Wednesday, December 28, 2011

From the Sublime to the Ridiculous; Food Stories of 2011

More of us are near farmers markets with winter hours.
Some efforts were noble; some, well, you’ll see.

Part 1
1) I met the people from Red Jacket Orchards at the farmers market in Union Square.  Their apple and apple-combo (raspberry, pear, etc) juices are unsweetened and addictive. This year, they did something about food deserts by teaming up with local bodegas to supply and stock 'skinny fridges' with healthy fruits and vegetables.  Finding a new market for their great fruits and juices by surmounting the distribution hurdles in low income areas benefits buyer and seller.

2) The last few years have seen a rise in urban farming. Now, see if you can spot a winter farmer’s market in your area.  There are an estimated 1,200 markets open through coldest months.  That’s an increase over 2010 of about 38%.  This is not just a southern US trend says the USDA who tracks winter markets cropping up in Vermont, Rhode Island, Michigan and Colorado. “Hoop house” technology is heralded as one major reason for the increase.  It’s an inexpensive way for smaller growers to extend their seasons.  Consumers get to enjoy more cold weather crops like spinach and winter squash. The top three states with winter farmers markets are New York, California and Pennsylvania.  To find a farmers market near you, check the USDA listing at

3) And while we are on the subject of the freshest produce, 2011 saw a trend become a habit: the use of assistance (WIC vouchers, seniors and supplemental food programs) being used with dignity and cheerfulness at farmers markets.  I’ve witnessed the acceptance and growth at open air markets in suburban and city sites over the past few years and this summer saw a marked increase in the normalcy of this smart use of resources.  (Note the USDA Farmers Markets link above also includes payment methods and programs accepted at each market.)

4) Tired of walking around at the mega-store?  You are not alone.  After decades of bigger is better, fatigue has set in  especially among older shoppers.  Retailers are responding.  Smaller footprints at grocery stores (and other retailers) are on the rise so that more of what you want is closer.  Prototype stores in Germany even play oldies music, feature non-slip floors and have steps designed into shelving for safer reaching. The trend is moving stateside with chains including Walmart launching some smaller sites (theirs are called Marketside).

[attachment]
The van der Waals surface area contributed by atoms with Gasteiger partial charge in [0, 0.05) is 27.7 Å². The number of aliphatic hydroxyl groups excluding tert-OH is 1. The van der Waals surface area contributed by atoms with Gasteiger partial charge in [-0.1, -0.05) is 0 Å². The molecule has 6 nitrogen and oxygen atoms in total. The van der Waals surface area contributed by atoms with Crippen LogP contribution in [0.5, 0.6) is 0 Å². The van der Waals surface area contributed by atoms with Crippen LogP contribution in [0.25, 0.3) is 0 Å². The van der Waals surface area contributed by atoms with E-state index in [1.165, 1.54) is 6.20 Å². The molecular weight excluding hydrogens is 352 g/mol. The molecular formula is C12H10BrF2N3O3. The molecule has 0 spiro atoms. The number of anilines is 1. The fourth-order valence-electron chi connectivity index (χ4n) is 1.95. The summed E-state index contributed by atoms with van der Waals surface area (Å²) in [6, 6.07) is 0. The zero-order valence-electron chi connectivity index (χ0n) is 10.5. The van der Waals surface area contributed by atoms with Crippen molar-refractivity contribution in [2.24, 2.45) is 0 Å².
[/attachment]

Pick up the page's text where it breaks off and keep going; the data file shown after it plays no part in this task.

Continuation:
Part 2
1) Celebrity investing in food-related businesses and restaurants isn’t new. Newman created a line of organic supermarket staples, Coppola bought a winery, Tom Selleck grows avocados.

But this year things went a little over the top as Great Britain got to sample produce and livestock stamped with famous names. Move over Neiman Ranch.  It is now possible to consume Elizabeth Hurley pork chops.  I can’t wait for the red carpet to roll out at supermarkets in this country.  Crispins and Macouns from Gwyneth’s Apple Orchard?  And I’ll start checking the tiny labels on the avocados to see if any marked Selleck has found its way into the bin.

2) The oversimplification of nutrition news has lead to widespread misapplication of so-called  “functional” foods.  Alternating poor food habits with a shot of green tea for its cancer fighting properties or an order of salmon steak to stave off heart disease are examples of our band-aid mentality when it comes to health and eating.  Restaurants are onto our mix and match approach.  More and more are offering healthy choices alongside the indulgent, slightly questionable ones (the industry calls this a ‘double-sided’ menu).  You know my perspective, if it's actual food (e.g. you recognize the ingredients as food stuffs) it’ probably better for you than things you eat with non-food ingredients.  Eat real food at every meal and neither health nor deliciousness will be sacrificed.

3) 28% of Americans over 25 cannot cook.  So says Market Watch who’s 2011 study for Bosch home appliances found that nearly a third of us have lost this rudimentary skill.  I have heard similar statistics before and found them hard to fathom but a little observation has shown me that the figure is probably not far off.  The easy availability of breakfast-lunch-dinner and all the snacks in between has made it quite simple to get around turning on the stove. While more prepared pure food choices are on the rise, we most often select something more indulgent on our double-sided menus.  It may take us until we reach 50% non-cooks, but at that point I predict a rise of cooking instruction and cookbook sales.  At least, I hope for it.